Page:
So, you want to come along on an FAA check-ride? If you’re a seasoned aviation pro, you probably ran away before reaching the end of this sentence. But, if you do continue to read, please remember this blog was started mainly for family, friends, and up-and-coming aviation students. It is intentionally drafted for folks with little or no airline piloting experience. While the mere mention of the words “FAA check-ride” may trigger a cold sweat, please remember that most people have never had such a pleasure.
Fortunately, the same kind gentleman who administered the oral exam was conducting the flight portion of our check-ride. Did I mention I liked the guy? It was obvious he wanted us to succeed. There would be no nasty tricks or surprises. That would make for a much easier day in the big box.
The check-ride started in a briefing room of the Airbus Training Facility. The first item of business was to test whether we knew our pre-flight walk-around. (One of the pilots must do a walk-around the aircraft before every flight.) Instead of walking around an actual Airbus A320, the FAA allows the examiner to test with photos of the aircraft. He showed a photo and asked a series of questions. For some, he just wanted to know if I recognized the item. Others involved more in-depth questions. Satisfied with my knowledge, we left the room and made our way to the simulator bays.
During the six simulator sessions, the instructor was there to teach. If we had any questions, we could always turn around and ask. But, participants cannot ask questions during the test. Once the check-ride begins, the evaluator assumes many roles in the back of the simulator. He becomes an air traffic controller, mechanic, tug operator, company dispatcher, and lead flight attendant. We can only contact him the same way we would in the actual airplane. If we contact him on the intercom, he assumes the role as tug operator. If we dial in the tower and key the radio, he becomes a tower controller. If we turn to talk to him, he becomes the lead flight attendant. (So, we could turn and ask him questions… but, most flight attendants don’t have the answers to problems we were about to face!) The evaluator plays the roles well, but, it does have some limitations. In the real world, the lead flight attendant could be talking to the captain while air traffic control was speaking to the first officer. Evaluators don’t usually find it too funny if both pilots simultaneously try to engage him/her in two different roles.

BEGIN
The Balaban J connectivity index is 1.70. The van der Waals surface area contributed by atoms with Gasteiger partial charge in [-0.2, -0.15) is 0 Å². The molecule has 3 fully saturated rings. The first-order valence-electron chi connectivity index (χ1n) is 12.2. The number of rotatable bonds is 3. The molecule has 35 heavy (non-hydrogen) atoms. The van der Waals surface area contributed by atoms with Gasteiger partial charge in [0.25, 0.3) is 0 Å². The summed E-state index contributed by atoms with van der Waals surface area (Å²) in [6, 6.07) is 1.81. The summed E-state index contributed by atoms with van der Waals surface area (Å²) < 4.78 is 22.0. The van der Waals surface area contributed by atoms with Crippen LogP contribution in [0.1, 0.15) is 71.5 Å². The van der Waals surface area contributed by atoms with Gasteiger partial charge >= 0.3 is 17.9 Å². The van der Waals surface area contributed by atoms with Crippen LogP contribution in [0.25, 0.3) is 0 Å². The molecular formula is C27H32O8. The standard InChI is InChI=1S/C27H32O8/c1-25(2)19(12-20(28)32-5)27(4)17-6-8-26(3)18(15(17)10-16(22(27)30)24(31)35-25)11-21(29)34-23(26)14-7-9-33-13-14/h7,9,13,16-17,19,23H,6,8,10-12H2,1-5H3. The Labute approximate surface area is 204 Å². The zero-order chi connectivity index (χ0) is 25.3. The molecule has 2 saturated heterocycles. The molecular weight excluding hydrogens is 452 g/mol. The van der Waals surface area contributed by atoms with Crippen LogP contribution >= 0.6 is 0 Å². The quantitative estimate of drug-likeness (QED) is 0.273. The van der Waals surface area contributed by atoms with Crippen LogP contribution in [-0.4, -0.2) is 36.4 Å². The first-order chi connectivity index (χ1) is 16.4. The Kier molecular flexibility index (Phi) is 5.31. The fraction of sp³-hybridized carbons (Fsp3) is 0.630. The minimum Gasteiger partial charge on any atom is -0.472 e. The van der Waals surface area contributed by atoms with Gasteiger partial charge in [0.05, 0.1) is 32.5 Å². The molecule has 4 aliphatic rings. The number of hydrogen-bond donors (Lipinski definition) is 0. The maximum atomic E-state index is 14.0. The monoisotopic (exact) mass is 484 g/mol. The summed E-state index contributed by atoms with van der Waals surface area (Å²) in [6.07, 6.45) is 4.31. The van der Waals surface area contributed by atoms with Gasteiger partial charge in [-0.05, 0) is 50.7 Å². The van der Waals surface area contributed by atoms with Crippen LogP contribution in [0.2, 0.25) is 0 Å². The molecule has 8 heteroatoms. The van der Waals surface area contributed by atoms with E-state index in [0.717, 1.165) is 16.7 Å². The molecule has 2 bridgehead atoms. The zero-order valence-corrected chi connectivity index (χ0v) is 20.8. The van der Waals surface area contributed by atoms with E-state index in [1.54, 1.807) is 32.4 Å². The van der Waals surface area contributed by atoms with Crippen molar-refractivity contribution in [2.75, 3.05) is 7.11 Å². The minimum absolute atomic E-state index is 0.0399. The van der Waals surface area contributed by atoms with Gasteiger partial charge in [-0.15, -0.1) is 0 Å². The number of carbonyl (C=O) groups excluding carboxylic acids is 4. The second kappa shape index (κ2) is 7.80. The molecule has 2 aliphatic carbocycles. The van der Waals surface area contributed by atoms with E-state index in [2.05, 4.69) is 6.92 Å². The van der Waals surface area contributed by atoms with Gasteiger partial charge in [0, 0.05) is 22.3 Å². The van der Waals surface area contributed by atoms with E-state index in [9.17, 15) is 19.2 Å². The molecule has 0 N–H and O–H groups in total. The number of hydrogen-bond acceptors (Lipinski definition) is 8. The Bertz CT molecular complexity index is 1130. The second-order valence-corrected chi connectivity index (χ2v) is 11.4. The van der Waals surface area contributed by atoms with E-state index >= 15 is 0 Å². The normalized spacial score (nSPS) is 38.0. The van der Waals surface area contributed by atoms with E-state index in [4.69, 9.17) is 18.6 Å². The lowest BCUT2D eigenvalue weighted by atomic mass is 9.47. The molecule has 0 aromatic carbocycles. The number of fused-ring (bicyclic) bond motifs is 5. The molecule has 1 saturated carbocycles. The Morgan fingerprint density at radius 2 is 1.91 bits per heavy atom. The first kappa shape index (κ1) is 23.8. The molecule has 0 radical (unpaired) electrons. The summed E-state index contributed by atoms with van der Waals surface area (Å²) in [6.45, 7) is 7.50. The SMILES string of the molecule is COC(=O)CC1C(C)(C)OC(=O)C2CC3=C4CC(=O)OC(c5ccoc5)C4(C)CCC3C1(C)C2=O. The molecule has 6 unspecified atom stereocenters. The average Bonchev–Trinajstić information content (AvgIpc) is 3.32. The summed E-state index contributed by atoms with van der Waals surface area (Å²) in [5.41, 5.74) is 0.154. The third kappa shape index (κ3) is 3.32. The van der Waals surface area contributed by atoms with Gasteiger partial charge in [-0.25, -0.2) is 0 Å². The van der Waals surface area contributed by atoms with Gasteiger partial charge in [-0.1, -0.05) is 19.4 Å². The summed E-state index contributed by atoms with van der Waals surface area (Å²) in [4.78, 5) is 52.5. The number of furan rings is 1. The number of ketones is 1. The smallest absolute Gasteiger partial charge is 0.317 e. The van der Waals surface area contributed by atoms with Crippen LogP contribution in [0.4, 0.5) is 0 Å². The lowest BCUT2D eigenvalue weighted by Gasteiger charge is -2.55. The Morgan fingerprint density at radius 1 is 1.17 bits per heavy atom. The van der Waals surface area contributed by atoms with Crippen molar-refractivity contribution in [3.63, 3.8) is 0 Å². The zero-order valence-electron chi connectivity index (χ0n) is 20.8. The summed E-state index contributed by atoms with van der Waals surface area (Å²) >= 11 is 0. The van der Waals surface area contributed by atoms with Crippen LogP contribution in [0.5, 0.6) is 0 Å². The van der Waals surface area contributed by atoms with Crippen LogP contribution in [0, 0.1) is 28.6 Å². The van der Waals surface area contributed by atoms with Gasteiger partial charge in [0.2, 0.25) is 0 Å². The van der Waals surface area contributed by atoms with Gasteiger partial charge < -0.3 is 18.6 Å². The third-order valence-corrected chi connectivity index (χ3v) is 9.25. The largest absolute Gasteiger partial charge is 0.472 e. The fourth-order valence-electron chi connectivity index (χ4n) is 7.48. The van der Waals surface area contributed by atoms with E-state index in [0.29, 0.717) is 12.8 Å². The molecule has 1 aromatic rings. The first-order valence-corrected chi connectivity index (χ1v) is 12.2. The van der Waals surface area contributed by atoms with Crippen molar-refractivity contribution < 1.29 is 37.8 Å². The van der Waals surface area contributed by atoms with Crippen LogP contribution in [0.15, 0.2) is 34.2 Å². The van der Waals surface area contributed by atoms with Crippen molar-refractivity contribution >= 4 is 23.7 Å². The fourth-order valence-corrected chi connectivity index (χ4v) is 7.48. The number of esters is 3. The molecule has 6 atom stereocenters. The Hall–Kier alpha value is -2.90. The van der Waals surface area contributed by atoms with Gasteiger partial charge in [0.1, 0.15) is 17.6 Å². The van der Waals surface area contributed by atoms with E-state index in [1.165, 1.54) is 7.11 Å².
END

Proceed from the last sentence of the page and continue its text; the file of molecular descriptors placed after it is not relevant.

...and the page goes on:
The check-ride began in a dark, un-powered airplane at a gate at the JFK airport in New York. We finished all the pre-flight items, ran all the check-lists, and called the ramp controller for push. Upon push-back, we received clearance to start both of our engines. The first engine did not accelerate to the proper idle speed. We followed the “hung start” procedure and successfully restarted the engine. The second engine started without any issues.
We received clearance to taxi in low visibility to runway 13L at JFK. The takeoff was normal with a climb to 5,000 feet. Once there, I performed a few “unusual attitude” recoveries. Then, the Air Traffic Controller (examiner) tested my knowledge of the navigational computer by assigning a different flight route. Once I was established on the new route, the examiner re-cleared us back to JFK airport for approaches.
We were sent direct to Deer Park and cleared for the RNAV (GPS) 22L approach into JFK. After descending below the clouds, the controller instructed us to “go-around” and fly the published “missed approach” profile.
From there, we received vectors (headings) to come back around for the ILS approach for 22L. Again, below the clouds, we were instructed to go-around.
Back at altitude, the evaluator stated we would make an approach to runway 4R at JFK. It was an ILS approach with the glide-inoperative. We intercepted the localizer, tracked it in-bound to the runway, and began our own descent to the non-precision decision altitude.